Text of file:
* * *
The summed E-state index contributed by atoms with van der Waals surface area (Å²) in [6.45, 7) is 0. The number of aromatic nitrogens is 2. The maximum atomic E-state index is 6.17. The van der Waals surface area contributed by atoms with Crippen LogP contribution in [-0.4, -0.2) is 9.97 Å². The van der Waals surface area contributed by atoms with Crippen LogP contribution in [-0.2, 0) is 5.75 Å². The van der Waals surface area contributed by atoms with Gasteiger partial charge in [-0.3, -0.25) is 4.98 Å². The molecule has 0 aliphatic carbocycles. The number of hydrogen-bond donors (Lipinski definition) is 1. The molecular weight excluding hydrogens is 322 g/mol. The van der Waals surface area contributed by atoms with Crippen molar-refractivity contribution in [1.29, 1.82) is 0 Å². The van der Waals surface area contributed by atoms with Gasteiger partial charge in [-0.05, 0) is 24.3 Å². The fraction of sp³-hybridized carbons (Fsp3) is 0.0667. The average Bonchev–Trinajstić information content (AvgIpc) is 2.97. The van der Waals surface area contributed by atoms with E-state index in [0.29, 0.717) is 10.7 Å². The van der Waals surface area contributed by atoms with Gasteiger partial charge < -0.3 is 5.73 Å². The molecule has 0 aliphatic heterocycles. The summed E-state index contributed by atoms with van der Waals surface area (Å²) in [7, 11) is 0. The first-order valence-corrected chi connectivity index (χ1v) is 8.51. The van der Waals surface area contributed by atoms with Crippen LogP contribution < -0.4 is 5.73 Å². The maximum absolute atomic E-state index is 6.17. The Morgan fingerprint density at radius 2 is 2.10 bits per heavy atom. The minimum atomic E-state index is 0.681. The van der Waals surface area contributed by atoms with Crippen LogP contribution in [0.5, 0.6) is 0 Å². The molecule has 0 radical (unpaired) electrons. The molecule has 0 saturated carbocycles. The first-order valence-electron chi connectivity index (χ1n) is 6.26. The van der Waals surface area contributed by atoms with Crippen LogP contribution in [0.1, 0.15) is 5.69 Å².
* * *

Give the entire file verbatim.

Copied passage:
The summed E-state index contributed by atoms with van der Waals surface area (Å²) in [6.45, 7) is 0. The number of aromatic nitrogens is 2. The maximum atomic E-state index is 6.17. The van der Waals surface area contributed by atoms with Crippen LogP contribution in [-0.4, -0.2) is 9.97 Å². The van der Waals surface area contributed by atoms with Crippen LogP contribution in [-0.2, 0) is 5.75 Å². The van der Waals surface area contributed by atoms with Gasteiger partial charge in [-0.3, -0.25) is 4.98 Å². The molecule has 0 aliphatic carbocycles. The number of hydrogen-bond donors (Lipinski definition) is 1. The molecular weight excluding hydrogens is 322 g/mol. The van der Waals surface area contributed by atoms with Crippen molar-refractivity contribution in [1.29, 1.82) is 0 Å². The van der Waals surface area contributed by atoms with Gasteiger partial charge in [-0.05, 0) is 24.3 Å². The fraction of sp³-hybridized carbons (Fsp3) is 0.0667. The average Bonchev–Trinajstić information content (AvgIpc) is 2.97. The van der Waals surface area contributed by atoms with E-state index in [0.29, 0.717) is 10.7 Å². The van der Waals surface area contributed by atoms with Gasteiger partial charge < -0.3 is 5.73 Å². The molecule has 0 aliphatic heterocycles. The summed E-state index contributed by atoms with van der Waals surface area (Å²) in [7, 11) is 0. The first-order valence-corrected chi connectivity index (χ1v) is 8.51. The van der Waals surface area contributed by atoms with Crippen LogP contribution < -0.4 is 5.73 Å². The maximum absolute atomic E-state index is 6.17. The Morgan fingerprint density at radius 2 is 2.10 bits per heavy atom. The minimum atomic E-state index is 0.681. The van der Waals surface area contributed by atoms with Crippen LogP contribution in [0.5, 0.6) is 0 Å². The molecule has 0 radical (unpaired) electrons. The molecule has 0 saturated carbocycles. The first-order valence-electron chi connectivity index (χ1n) is 6.26. The van der Waals surface area contributed by atoms with Crippen LogP contribution in [0.1, 0.15) is 5.69 Å².